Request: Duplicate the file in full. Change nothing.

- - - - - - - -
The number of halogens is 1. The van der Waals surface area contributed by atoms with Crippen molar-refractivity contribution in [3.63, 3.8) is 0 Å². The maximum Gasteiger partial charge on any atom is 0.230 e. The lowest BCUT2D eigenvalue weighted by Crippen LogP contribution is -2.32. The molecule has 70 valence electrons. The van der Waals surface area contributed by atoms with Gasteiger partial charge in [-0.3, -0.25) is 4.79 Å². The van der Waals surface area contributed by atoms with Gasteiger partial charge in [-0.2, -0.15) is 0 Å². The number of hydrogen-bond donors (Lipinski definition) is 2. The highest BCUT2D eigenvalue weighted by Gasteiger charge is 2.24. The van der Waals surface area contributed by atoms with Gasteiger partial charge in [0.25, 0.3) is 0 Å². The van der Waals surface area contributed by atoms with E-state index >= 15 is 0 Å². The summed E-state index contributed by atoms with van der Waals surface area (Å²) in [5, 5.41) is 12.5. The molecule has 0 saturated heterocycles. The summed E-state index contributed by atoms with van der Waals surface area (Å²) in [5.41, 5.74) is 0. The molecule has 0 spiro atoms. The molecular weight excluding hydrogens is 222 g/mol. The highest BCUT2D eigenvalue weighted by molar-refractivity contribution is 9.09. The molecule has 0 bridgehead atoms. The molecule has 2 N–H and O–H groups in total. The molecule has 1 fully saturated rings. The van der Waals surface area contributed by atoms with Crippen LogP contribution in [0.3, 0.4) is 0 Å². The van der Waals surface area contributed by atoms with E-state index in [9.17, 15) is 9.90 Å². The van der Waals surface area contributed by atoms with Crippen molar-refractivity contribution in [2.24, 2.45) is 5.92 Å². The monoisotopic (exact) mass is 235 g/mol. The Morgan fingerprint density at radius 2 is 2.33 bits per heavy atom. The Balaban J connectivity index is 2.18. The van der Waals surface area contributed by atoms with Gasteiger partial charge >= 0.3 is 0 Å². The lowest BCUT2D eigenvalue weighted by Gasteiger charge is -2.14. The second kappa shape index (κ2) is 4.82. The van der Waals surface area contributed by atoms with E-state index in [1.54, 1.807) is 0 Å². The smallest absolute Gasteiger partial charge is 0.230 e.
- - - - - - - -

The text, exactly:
The number of halogens is 1. The van der Waals surface area contributed by atoms with Crippen molar-refractivity contribution in [3.63, 3.8) is 0 Å². The maximum Gasteiger partial charge on any atom is 0.230 e. The lowest BCUT2D eigenvalue weighted by Crippen LogP contribution is -2.32. The molecule has 70 valence electrons. The van der Waals surface area contributed by atoms with Gasteiger partial charge in [-0.3, -0.25) is 4.79 Å². The van der Waals surface area contributed by atoms with Gasteiger partial charge in [-0.2, -0.15) is 0 Å². The number of hydrogen-bond donors (Lipinski definition) is 2. The highest BCUT2D eigenvalue weighted by Gasteiger charge is 2.24. The van der Waals surface area contributed by atoms with Gasteiger partial charge in [0.25, 0.3) is 0 Å². The van der Waals surface area contributed by atoms with E-state index >= 15 is 0 Å². The summed E-state index contributed by atoms with van der Waals surface area (Å²) in [5, 5.41) is 12.5. The molecule has 0 saturated heterocycles. The summed E-state index contributed by atoms with van der Waals surface area (Å²) in [5.41, 5.74) is 0. The molecule has 0 spiro atoms. The molecular weight excluding hydrogens is 222 g/mol. The highest BCUT2D eigenvalue weighted by molar-refractivity contribution is 9.09. The molecule has 0 bridgehead atoms. The molecule has 2 N–H and O–H groups in total. The molecule has 1 fully saturated rings. The van der Waals surface area contributed by atoms with Crippen LogP contribution in [0.3, 0.4) is 0 Å². The van der Waals surface area contributed by atoms with E-state index in [9.17, 15) is 9.90 Å². The van der Waals surface area contributed by atoms with Crippen molar-refractivity contribution in [2.24, 2.45) is 5.92 Å². The monoisotopic (exact) mass is 235 g/mol. The Morgan fingerprint density at radius 2 is 2.33 bits per heavy atom. The Balaban J connectivity index is 2.18. The van der Waals surface area contributed by atoms with Gasteiger partial charge >= 0.3 is 0 Å². The lowest BCUT2D eigenvalue weighted by Gasteiger charge is -2.14. The second kappa shape index (κ2) is 4.82. The van der Waals surface area contributed by atoms with E-state index in [1.54, 1.807) is 0 Å². The smallest absolute Gasteiger partial charge is 0.230 e.